It takes no professional researcher to see that more and more terms are used to describe foods these days. Whether it is organic, non-GMO or preservative packed, labels are including misleading information. Here are some simple tips to keep in mind before marketing makes you pay extra for the same product.

Common words you may see in the grocery store include clean label, organic, natural and preservative free. The list goes on. These messages are bombarding consumers when shopping for food. Are these messages helping or just confusing? Researchers at Alabama A&M University are working to crack the myths and confusion.

It is assumed that organic foods are healthier, safer and contain less synthetic pesticides and fertilizers. Plants have a natural defense system of bioactive phytochemicals. So, it is assumed, that because organic foods are not treated with synthetic pesticides, they would have more bioactive phytochemicals. Many research studies have been conducted on this concept and are inconclusive. Nutrient content varies by growing region and the soil in which the plants are grown. This is true whether a food is grown organically or conventionally. Therefore, nutrient content between the two options is not statistically different.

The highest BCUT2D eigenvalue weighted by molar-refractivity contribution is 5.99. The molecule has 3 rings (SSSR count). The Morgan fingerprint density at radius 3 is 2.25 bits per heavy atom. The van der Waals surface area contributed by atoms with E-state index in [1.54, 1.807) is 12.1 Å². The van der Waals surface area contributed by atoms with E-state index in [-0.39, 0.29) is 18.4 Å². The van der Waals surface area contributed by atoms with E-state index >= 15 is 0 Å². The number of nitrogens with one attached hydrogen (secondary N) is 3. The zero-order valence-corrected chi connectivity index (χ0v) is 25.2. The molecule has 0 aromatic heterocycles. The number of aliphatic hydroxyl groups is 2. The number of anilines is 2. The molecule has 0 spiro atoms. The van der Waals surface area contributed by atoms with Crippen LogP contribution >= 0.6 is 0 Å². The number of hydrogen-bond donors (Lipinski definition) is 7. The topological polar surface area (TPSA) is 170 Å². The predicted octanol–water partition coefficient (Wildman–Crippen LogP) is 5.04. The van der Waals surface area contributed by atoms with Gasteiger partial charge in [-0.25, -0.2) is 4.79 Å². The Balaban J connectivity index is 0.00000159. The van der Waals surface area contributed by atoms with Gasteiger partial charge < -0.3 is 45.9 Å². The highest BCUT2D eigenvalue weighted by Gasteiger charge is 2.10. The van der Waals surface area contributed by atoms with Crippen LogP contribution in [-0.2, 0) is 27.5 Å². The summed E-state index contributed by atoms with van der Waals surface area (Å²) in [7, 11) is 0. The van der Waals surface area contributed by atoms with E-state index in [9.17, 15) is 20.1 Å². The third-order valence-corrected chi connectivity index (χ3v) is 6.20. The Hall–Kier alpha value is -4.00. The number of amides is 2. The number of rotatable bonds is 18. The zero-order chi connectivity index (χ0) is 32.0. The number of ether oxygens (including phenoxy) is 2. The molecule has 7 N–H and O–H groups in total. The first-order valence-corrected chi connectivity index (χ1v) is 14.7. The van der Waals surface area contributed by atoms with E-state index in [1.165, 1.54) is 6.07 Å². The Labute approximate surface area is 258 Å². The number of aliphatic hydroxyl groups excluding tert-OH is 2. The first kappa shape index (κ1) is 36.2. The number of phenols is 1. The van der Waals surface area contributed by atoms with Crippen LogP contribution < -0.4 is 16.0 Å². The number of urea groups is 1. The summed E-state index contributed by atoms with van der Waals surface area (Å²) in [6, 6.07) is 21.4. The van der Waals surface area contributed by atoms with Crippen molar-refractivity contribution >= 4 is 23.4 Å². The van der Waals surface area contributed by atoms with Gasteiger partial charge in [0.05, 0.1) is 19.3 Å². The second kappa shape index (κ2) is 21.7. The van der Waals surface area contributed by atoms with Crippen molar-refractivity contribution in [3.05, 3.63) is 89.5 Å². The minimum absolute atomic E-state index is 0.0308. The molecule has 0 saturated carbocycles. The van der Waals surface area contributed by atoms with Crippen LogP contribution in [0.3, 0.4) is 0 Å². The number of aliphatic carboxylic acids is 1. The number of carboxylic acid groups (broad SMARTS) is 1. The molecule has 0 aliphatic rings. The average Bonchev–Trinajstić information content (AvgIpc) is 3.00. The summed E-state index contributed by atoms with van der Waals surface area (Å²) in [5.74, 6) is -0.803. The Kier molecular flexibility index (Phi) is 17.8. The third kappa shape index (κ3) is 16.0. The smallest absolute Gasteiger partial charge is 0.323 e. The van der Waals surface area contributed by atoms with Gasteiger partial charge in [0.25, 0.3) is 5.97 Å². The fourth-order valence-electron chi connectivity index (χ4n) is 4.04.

As far as food safety from microbial contamination, when foods that are considered organic, natural, clean or minimally processed, they can be at a higher risk of causing foodborne illness. These types of foods do not have protection from preservatives and antimicrobials. All foods, no matter the label or growing method, are at risk of microbial contamination. Scientifically proven technology makes food safer. A perfect example of this is proper and precise directions to preserving food at home. If directions are not followed as provided, foodborne illness can wreak havoc on one’s digestive tract, hospitalize someone, or worst-case scenario, cause death.

If interested in learning more about recent research on food preservation, contact our office about a workshop being held on June 19. For more questions on this topic or others, please contact the K-State Research and Extension – Leavenworth County office at 913-364-5700, stop by at 613 Holiday Plaza in Lansing or email me at chelsim@ksu.edu

Chelsi Myer is a family and consumer sciences agent at K-State Research and Extension – Leavenworth County.